How does social class affect the events in "Angela's Ashes"?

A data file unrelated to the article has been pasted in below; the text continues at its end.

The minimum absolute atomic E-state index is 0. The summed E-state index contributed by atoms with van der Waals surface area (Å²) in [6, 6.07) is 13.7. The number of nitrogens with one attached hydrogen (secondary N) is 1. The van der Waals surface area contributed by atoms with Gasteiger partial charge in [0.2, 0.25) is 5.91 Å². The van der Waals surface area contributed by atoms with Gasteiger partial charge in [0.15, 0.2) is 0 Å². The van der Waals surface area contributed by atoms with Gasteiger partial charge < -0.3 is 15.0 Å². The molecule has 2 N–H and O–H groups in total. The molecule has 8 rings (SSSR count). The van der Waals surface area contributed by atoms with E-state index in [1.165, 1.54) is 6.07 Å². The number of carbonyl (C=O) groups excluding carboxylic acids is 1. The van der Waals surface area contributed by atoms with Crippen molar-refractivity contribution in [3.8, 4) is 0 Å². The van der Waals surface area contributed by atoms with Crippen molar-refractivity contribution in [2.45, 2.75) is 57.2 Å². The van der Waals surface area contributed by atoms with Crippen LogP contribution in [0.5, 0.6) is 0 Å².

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Although McCourt does not editorialize (meaning he does not exaggerate or add emotion), there is a clear message about poverty and social class in this story.  His father's alcoholism, the deaths of his siblings - it is all clearly a part of the poverty the family is living in.  Poverty strips the family of health, and also of dignity.  Having to beg from a priest is a low point for Angela.  The boys go to work young, and still have to sneak, beg, and steal to avoid hunger.  Frank wants to go further in school, but can't get ahead - he is just too poor to be recognized.  McCourt may not make a point of demonstrating the inequality that exists between the social classes, but his memoir is a clear message.... something should be done.

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